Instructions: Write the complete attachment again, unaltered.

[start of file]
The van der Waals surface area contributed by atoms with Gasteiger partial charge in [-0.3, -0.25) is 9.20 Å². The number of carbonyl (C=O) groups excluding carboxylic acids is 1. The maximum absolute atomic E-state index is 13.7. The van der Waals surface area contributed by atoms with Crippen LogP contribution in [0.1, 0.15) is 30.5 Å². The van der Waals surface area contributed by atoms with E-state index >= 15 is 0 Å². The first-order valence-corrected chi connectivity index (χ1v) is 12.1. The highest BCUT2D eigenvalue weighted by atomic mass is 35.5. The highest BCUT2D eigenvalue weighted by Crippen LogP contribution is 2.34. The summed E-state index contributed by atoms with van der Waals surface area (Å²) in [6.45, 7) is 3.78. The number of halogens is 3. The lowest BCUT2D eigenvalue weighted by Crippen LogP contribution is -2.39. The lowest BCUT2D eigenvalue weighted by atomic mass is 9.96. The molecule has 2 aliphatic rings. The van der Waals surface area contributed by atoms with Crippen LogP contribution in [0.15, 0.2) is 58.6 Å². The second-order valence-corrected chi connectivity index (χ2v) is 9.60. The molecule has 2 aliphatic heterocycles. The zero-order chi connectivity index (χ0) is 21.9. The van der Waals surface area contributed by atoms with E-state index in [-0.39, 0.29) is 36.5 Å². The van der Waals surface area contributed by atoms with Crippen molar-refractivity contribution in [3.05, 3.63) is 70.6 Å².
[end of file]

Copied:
The van der Waals surface area contributed by atoms with Gasteiger partial charge in [-0.3, -0.25) is 9.20 Å². The number of carbonyl (C=O) groups excluding carboxylic acids is 1. The maximum absolute atomic E-state index is 13.7. The van der Waals surface area contributed by atoms with Crippen LogP contribution in [0.1, 0.15) is 30.5 Å². The van der Waals surface area contributed by atoms with E-state index >= 15 is 0 Å². The first-order valence-corrected chi connectivity index (χ1v) is 12.1. The highest BCUT2D eigenvalue weighted by atomic mass is 35.5. The highest BCUT2D eigenvalue weighted by Crippen LogP contribution is 2.34. The summed E-state index contributed by atoms with van der Waals surface area (Å²) in [6.45, 7) is 3.78. The number of halogens is 3. The lowest BCUT2D eigenvalue weighted by Crippen LogP contribution is -2.39. The lowest BCUT2D eigenvalue weighted by atomic mass is 9.96. The molecule has 2 aliphatic rings. The van der Waals surface area contributed by atoms with Crippen LogP contribution in [0.15, 0.2) is 58.6 Å². The second-order valence-corrected chi connectivity index (χ2v) is 9.60. The molecule has 2 aliphatic heterocycles. The zero-order chi connectivity index (χ0) is 21.9. The van der Waals surface area contributed by atoms with E-state index in [-0.39, 0.29) is 36.5 Å². The van der Waals surface area contributed by atoms with Crippen molar-refractivity contribution in [3.05, 3.63) is 70.6 Å².